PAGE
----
“Well, I was somewhere Cale wanted to be,” said Donnie Allison. “At that time in ’79 the blocking wasn’t going on like it is now, and in fact you can call what I did trying to block, but I wasn’t blocking. I was taking a lane. I wasn’t going to let him underneath of me. I had to give him all the room he wanted on the outside. We’ll never know that now, because he didn’t try to go out there.”

The 1979 Daytona was a pioneering event in motorsports. It was the first 500-mile race in America broadcast live from flag to flag.
As CBS announcers Ken Squier and David Hobbs were saluting Petty’s victory and recapping the event, cameras switched to the altercation on the backstretch. “And there’s a fight between Cale Yarborough and Donnie Allison,” said Mr. Squier.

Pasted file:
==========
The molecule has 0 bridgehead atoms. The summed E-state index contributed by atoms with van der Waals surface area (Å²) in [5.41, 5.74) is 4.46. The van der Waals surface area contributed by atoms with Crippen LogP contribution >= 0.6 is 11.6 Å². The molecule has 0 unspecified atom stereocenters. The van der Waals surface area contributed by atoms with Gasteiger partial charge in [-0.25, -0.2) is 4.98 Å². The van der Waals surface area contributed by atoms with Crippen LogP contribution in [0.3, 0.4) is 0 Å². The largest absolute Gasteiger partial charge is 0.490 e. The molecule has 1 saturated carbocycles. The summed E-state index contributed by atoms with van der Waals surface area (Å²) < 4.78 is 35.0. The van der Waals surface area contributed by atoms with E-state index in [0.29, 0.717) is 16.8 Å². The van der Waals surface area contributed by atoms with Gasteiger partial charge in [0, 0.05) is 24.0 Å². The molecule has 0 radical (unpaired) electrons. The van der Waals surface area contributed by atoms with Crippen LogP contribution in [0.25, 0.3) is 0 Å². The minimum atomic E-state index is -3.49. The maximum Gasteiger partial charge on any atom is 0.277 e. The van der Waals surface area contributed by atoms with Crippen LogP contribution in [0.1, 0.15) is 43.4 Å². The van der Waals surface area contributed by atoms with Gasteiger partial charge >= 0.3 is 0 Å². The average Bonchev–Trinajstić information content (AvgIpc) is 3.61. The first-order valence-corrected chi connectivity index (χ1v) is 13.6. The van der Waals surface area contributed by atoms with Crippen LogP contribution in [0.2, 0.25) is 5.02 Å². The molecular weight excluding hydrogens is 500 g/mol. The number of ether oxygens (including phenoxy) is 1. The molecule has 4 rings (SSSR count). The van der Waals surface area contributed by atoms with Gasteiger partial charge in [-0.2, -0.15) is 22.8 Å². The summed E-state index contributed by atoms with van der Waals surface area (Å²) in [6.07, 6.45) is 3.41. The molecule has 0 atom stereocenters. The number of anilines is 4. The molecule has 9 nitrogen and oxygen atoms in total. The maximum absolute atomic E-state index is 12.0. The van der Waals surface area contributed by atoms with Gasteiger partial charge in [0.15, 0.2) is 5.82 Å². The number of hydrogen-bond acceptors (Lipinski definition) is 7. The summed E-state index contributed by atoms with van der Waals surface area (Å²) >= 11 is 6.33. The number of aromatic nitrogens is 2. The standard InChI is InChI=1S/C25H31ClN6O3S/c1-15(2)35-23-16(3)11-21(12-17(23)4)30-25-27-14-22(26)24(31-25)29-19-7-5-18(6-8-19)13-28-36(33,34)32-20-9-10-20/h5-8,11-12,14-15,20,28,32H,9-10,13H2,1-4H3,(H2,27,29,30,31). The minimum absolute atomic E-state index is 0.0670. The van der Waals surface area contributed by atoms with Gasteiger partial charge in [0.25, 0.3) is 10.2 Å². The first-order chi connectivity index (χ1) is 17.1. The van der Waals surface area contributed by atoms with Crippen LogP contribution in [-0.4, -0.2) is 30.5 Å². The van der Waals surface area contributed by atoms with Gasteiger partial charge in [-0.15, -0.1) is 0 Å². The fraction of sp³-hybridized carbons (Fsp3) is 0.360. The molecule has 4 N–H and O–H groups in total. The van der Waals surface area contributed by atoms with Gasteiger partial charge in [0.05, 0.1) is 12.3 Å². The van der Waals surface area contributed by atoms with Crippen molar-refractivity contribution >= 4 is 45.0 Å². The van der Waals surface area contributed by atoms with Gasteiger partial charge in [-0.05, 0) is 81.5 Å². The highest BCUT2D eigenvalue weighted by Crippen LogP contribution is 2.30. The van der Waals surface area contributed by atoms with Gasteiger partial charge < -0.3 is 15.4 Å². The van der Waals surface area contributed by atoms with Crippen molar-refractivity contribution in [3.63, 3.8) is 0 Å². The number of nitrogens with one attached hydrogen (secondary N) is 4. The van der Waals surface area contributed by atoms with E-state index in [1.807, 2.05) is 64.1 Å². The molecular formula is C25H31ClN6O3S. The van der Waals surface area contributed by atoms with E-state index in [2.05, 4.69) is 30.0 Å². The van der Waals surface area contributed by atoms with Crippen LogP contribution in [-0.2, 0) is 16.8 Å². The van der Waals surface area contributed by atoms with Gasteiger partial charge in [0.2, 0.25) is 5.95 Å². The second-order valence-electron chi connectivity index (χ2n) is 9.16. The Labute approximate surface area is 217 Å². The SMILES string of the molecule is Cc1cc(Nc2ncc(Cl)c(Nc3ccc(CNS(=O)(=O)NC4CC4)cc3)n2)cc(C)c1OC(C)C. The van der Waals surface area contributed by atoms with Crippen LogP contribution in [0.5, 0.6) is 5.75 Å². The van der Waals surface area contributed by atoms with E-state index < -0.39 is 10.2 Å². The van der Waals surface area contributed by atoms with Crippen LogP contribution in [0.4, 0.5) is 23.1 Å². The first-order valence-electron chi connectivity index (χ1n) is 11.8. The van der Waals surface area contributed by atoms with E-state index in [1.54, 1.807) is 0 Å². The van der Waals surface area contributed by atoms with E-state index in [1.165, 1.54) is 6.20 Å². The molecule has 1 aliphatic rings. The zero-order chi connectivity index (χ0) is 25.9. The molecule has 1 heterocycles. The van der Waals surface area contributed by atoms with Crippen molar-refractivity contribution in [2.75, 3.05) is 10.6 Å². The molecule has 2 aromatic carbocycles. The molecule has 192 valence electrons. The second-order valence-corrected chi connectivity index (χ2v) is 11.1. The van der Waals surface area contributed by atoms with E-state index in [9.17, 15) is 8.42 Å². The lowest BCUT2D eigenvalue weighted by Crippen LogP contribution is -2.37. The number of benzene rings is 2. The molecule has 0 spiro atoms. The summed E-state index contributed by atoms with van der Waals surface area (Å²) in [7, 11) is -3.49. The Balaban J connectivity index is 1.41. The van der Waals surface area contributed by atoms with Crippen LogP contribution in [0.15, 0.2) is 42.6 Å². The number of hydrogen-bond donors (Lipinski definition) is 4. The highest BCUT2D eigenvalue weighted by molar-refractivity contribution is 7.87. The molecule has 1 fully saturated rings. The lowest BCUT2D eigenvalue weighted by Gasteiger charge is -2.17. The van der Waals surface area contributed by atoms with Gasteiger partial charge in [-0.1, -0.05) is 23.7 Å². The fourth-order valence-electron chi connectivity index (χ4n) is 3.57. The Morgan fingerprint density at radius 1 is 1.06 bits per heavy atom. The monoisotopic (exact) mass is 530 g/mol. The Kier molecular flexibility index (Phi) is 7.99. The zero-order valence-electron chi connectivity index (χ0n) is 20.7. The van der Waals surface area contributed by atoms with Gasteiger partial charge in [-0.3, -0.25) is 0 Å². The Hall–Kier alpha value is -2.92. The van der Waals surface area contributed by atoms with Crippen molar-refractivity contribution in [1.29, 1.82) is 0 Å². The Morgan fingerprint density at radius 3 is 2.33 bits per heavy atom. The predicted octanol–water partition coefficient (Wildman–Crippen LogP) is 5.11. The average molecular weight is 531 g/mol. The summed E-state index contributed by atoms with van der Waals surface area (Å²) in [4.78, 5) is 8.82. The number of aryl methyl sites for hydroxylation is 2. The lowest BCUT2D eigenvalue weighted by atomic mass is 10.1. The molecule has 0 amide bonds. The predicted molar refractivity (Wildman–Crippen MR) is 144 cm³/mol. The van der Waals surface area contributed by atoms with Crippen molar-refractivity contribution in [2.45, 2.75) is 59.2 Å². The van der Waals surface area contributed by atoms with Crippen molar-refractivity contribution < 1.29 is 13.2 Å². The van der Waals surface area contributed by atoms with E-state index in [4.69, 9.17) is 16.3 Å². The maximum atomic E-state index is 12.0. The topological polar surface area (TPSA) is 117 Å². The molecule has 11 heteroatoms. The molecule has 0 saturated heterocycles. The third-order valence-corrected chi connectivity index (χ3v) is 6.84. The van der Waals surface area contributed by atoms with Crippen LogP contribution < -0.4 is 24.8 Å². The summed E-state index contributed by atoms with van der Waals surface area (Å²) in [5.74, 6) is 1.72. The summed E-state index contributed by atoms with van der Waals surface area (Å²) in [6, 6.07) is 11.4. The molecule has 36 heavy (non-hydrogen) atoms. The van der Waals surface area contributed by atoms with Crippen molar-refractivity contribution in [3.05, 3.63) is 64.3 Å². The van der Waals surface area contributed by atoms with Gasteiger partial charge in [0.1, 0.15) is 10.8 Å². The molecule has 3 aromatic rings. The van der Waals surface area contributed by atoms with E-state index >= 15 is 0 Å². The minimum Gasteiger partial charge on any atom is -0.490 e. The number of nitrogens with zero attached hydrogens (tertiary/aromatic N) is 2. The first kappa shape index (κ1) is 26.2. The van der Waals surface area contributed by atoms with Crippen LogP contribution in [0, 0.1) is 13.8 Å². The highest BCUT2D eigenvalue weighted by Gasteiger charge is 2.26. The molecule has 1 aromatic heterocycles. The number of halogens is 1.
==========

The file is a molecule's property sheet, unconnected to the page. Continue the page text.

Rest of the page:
Bobby Allison had pulled off the backstretch to check on his brother.
Yarborough’s documented take on the incident is that he had twice gotten by Donnie Allison to make up two laps that put him on the lead lap and back in the hunt for the checkered flag.

“He (Yarborough) ran into the back of me before we ever hit side to side. I knew he wasn’t going to get under me,” said Donnie Allison. “It was a bad situation because you don’t win the Daytona 500 every day. That was the third time, really, I should have won it, and I hadn’t won it yet.”
Donnie Allison recalls that famous fight in his book, “Donnie Allison … As I Recall.”

“It became a little bit more than a little altercation. It became a pretty big one. Cale and I we got out of the cars, and neither one of us were hurt, which was nice. He said a few things to me, and I said a few things to him, but we didn’t never touch each other physically,” said Donnie Allison. “And Bobby drove up, and his first question he asked me was am I alright. I said,